Here's a column I wrote for the legendary REAL OVERDOSE zine years ago, I'll readily admit the writing isn't great, but hopefully I've improved a bit in recent years!
Do you remember getting a good bollocking at school for something that just weren't guilty of? What was worse was when you were accused of something that you may well have done, but it was judged totally out of hand. Now when I was at school I was very much the way I am now, which just didn't fit in with the whole academic way of things. When you are an adult you should question everything and not assume that the way of 'the man' is the correct way. We see a problem before us and attempt to make a change to the systems and routines that run our lives to avoid the problem, or if the problem has already happened we think about how we can change things to avoid the problem happening again. So why when I attempted to explain this at school did the teachers assume I was a cheeky fucker and pack me off to the headmasters office? In fact one games teacher took such offence that while I was queuing for my GCSE geography exam he took me to one side and informed me that if he ever saw me outside school he would 'kick my head in'. Charming! Somehow this scrawny dumbass (me) made a meaty games teacher threatened to the extent that the only way he felt he could level the playing field was by threatening me with violence! The bizarre part of this tale is that I hadn't actually attended a single games lesson in about two years thanks to a great sick note from my mum that had those immortal words 'till further notice'. I will say to their credit there were some teachers that didn't take offence to me and seemed to actually enjoy the challenge! If I saw these teachers now (some 10 years later) I would gladly buy them a pint! Still to this day I don't understand how at school we seemed to think teachers weren't human? Was it because it was easier for the school to stay in control this way or just the fault of our own prejudice? It's easier to hate 'them' than pick out individuals after all. Now I'm painting a picture of myself here as your typical young teen that knows it all, and that was far from the point. I have always admitted that I know very little about the world, in fact I got into IT because at my interview the first thing I told my potential employer is that I knew fuck all about IT! So why the hell am I rattling on about school when I left a decade ago? When we were at school we held a group mentality and sometimes we could use that now to get results (remember humming in class?). Here in Ipswich the Borough Council has just announced that they are going to reassess the way that entertainment, music and arts are handled in the town. This is the best news I think the scene (sic) has ever had so what were people's initial reactions to the news? Most of the feedback on the www.IpswichGigs.co.uk focused on how local arts caters only performance art, ballet and artsy fartsy theatre. Now although this is true I wanted to find out why. Then it struck me, the one thing that opera societies, amateur dramatics groups and performance artists have is unity. They are able to present themselves as a unified front to the local council and community. The first thing that most people forget about local government is that is has to serve it's people, the second thing is that the councillors that make the decisions on behalf aren't fucking mind readers! So don't go bitching if your local council doesn't support local music, there is a three step plan to getting yourself heard.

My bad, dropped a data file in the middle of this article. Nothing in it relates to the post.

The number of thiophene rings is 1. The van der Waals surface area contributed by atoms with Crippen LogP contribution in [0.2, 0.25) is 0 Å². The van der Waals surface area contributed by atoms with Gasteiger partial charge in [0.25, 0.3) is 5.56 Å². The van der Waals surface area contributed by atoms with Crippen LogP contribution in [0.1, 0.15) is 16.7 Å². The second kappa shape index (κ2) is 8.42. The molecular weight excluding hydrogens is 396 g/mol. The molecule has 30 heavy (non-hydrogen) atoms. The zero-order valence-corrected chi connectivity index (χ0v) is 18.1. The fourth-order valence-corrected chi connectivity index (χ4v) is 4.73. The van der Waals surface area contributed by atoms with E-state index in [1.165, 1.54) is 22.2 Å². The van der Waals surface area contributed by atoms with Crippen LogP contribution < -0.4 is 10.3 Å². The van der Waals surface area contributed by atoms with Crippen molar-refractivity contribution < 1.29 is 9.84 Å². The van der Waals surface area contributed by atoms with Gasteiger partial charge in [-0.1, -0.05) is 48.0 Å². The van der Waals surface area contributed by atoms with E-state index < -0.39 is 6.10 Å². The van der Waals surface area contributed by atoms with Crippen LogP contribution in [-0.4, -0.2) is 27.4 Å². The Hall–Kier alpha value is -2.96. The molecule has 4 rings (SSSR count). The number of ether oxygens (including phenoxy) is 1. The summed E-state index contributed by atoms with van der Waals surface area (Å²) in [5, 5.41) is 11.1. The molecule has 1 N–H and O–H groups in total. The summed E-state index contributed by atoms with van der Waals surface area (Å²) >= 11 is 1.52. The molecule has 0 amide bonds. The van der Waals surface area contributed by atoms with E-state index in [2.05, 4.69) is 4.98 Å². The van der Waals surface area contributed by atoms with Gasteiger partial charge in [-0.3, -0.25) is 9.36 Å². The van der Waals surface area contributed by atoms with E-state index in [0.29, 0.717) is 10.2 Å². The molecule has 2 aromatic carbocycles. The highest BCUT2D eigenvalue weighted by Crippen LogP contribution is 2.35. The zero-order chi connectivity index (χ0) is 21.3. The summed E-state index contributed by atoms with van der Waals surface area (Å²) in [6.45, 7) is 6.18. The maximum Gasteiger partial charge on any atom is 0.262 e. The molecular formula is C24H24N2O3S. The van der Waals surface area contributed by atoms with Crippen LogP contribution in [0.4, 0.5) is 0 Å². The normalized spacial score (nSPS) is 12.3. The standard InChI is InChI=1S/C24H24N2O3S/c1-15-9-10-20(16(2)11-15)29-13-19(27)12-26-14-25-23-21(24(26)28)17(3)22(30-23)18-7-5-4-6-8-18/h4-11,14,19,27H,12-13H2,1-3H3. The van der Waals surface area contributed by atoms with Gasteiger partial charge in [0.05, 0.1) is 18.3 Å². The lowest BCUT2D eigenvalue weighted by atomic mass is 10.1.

1 - Ring up the council and find out which councillor can help you represent your interests.
2 - Try and get a meeting with said councillor so they can put a human face on your needs. If this isn't possible then complain, they are bound by the democratic process to hear you. If you have no joy at all go straight to step three, which is for backing up step two anyway.
3 - Get as many people as you can to write letters or send emails to the above councillor to back up your point. Each individual letter is worth about 10,000 signatures on a petition because it shows that you have a genuine interest rather than a passion for signing anything anyone shoves under your nose. If you don't hear anything then don't be afraid to chase these people up, they are your servants after all (however busy they are). One important thing to remember when you set out on this quest is to be polite. About 80% of local government councillors are retired do gooders that might not think it is worth their while to get involved with a bunch of drunken dole bludging vandals that just want somewhere new to take drugs. Now we know this isn't a deception of you and your buddies (maybe) but the chances are they will expect the stereotype of punk and if that's what they find in you then your task will be so much harder! I have a bit of a background in the way that Local Government works, so if you have any questions get in touch and I'll see if I can help.
Junk Culture news
Since the last issue of Real Od we sadly had to say goodbye to our guitarist of nine years Graham. This was for reasons too shitty to go into. He was replaced by a bloke called Lee who was one of the best guitarists I have ever seen or played with, but at Christmas he also had to quit for reasons that couldn't be fought against. We have a bunch of dates booked (www.JunkCulture.net for more info) so the fabulous Kate previously of VIOLENT PLAYGROUND has stepped in to help us out. After that who knows, all we know is that we are all too fucking stupid, stubborn and spiteful to quit now! Cheers to everyone that's helped us out over the last year, it's been the best ever!
p.s Just for the record, I did indeed leave school with no GCSEs